Why has Chinese trade data cause GBP/EUR to rise?
As with many of the recent moves in the currency markets, it's to do with risk appetite. Since the start of the year, the slowdown in China has caused global growth to slow, affecting growth across the world including here in Great Britain. This caused investors to become worried, and shun riskier investments in favour of safer havens. That's why safe currencies like the EUR, JPY, CHF etc have gained in recent months and become more expensive.
Today's numbers from China give a little confidence back to the global economy, and investors and markets now have a more 'risk-on' attitude. This has caused them to dump the Euro in favour of riskier bets, and the huge sell off for the single currency is plain to see in the chart below just after 10am this morning. Also, a quick look at the stock markets will show these are rising today in light of the latest Chinese news. As Euros were sold, they became cheaper to buy and this is what caused the push up to €1.26.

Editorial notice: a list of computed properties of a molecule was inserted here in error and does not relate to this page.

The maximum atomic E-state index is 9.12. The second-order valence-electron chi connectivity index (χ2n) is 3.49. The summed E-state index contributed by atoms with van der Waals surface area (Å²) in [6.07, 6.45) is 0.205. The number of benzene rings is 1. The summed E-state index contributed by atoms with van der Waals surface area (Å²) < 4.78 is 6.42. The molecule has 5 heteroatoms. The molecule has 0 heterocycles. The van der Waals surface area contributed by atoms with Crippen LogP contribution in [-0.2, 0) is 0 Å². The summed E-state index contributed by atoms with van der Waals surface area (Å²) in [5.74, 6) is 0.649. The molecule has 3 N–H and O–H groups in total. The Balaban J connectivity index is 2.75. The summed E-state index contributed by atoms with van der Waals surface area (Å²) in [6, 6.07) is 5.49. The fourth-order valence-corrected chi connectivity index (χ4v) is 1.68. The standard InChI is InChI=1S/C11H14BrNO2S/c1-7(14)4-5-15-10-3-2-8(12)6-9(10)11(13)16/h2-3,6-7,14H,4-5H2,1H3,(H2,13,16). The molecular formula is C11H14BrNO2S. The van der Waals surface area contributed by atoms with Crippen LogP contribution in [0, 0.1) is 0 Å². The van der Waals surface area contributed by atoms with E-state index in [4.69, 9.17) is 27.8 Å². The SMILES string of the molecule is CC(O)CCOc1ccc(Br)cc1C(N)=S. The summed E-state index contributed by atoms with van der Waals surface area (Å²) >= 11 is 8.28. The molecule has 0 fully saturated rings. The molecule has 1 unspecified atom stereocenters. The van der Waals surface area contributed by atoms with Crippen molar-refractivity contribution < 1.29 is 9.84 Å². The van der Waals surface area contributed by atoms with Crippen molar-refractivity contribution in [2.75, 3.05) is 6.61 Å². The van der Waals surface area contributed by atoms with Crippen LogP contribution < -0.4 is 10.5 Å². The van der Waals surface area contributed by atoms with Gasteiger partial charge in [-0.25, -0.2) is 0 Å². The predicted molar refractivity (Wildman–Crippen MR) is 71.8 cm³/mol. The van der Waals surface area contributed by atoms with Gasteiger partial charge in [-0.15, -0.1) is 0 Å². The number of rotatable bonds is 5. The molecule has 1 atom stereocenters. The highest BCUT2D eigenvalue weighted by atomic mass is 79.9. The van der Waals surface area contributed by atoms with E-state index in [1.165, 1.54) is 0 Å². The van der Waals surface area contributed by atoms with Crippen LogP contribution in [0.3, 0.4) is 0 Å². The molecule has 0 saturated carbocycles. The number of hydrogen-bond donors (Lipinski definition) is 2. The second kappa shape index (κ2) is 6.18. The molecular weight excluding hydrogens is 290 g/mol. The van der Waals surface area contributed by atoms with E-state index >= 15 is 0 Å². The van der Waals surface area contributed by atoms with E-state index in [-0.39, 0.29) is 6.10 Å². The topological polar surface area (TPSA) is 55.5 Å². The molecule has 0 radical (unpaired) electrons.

I still don't think the GBPEUR rate will continue to rise in the short term though. My overall view remains the same, in that I don't think this is the start of a rally for GBP/EUR. We've seen some nice gains in the last few days, partly due to a strengthening Pound (higher inflation numbers and investors covering short positions) and partly due to the weakening Euro due to today's Chinese data. The underlying reasons for the more general downward trend in GBPEUR rates remain however, and with just over 2 months to go until the EU referendum, it would be a very brave person that would be on the Pound gaining much in that time. If you need Euros, then consider either locking in the rate while it's good, or placing a 'Stop Loss' order to protect you against a drop back to Monday's lows of €1.2350.
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